The cervical mucus in early pregnancy may look similar to what is secreted just before ovulation. It is typically white, creamy, and odorless, and it is often present in large amounts. In fact, pregnant women can expect their cervical mucus levels to rise gradually during the first trimester, resulting in a constant feeling of wetness in their underwear throughout the pregnancy. Of course, this symptom is not usually present until after a test has already detected the pregnancy, so women are not advised to look for increased cervical mucus as a sign. Instead, they may see a bit of pink or brown blood very early in the pregnancy, which will eventually be replaced by white cervical mucus, starting at about six weeks along.
Early pregnancy cervical mucus is typically called leukorrhea, and it is considered quite normal. In fact, most women get it before they are ever pregnant, but it is in small amounts so that it is not always noticeable. It is usually comprised of cells from the vaginal walls, cervical secretions, and bacteria, all of which are present in most women on a constant basis. This type of cervical mucus tends to increase due to the sudden rise of blood flow to the vagina, as well as a higher amount of estrogen. Additionally, early pregnancy causes the production of a protective wall of mucus, called the mucus plug, and bits of this may be discharged from the vagina as the pregnancy continues.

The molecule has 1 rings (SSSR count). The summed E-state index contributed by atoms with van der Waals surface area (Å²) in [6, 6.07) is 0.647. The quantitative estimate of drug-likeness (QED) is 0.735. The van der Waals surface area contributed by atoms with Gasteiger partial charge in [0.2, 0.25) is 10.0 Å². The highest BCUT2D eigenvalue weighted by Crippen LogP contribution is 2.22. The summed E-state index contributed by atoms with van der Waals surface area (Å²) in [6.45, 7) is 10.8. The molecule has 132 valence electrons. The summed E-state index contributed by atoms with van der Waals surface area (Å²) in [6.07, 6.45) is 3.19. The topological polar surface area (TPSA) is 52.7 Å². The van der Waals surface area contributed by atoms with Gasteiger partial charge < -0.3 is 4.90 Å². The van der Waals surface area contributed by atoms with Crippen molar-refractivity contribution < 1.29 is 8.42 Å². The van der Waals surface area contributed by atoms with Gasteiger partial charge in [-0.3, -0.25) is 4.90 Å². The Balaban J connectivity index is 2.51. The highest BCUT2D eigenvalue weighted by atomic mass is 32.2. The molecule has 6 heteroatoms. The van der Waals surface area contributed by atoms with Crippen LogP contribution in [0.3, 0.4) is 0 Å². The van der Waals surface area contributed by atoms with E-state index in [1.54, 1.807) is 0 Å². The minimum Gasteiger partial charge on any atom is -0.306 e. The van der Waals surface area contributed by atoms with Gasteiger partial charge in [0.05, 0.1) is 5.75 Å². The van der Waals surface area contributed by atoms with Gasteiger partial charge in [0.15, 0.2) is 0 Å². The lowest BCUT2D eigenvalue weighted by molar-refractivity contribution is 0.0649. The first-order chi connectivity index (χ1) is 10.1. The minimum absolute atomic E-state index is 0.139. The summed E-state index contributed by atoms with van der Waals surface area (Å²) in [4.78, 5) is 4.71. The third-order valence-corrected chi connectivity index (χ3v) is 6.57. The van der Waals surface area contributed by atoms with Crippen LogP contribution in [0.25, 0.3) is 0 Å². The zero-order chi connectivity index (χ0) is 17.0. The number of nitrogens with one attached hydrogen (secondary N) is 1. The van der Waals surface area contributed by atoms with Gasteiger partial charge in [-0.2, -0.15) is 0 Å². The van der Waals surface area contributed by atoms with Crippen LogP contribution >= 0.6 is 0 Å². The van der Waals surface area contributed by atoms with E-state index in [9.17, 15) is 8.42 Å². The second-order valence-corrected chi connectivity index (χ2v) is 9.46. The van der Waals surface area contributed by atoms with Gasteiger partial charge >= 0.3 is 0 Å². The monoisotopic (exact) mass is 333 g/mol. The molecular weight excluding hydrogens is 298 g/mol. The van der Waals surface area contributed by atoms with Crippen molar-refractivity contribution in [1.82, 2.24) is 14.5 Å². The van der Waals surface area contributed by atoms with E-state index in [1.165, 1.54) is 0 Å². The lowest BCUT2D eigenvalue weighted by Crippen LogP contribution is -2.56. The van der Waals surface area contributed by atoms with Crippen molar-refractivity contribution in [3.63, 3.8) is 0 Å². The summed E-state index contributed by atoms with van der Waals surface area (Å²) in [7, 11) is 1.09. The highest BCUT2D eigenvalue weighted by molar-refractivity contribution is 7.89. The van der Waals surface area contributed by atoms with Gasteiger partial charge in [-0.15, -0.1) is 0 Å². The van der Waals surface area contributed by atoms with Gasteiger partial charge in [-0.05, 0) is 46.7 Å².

In most cases, the normal cervical mucus in early pregnancy has no odor, and comes with no vaginal irritation. Women who notice a fishy or otherwise foul smell may in fact have an infection, and should contact their doctor. If the white mucus does not smell, but is accompanied by vaginal itching and irritation, it may signal a yeast infection instead. In fact, pregnancy often results in increased yeast infections due to sudden changes in the vaginal area, but a doctor should usually be consulted since untreated infections may be harmful for both mother and baby.
White, odorless cervical mucus in early pregnancy should not typically show up until about six weeks along, by which point most women already know they are pregnant. Women who are trying to become pregnant should keep an eye out for light pink or brown spotting around the time their period is due, as this may be a sign of implantation. Most pregnancy tests are accurate within days of the spotting, so women who notice unusual light bleeding in place of a period are advised to take a test.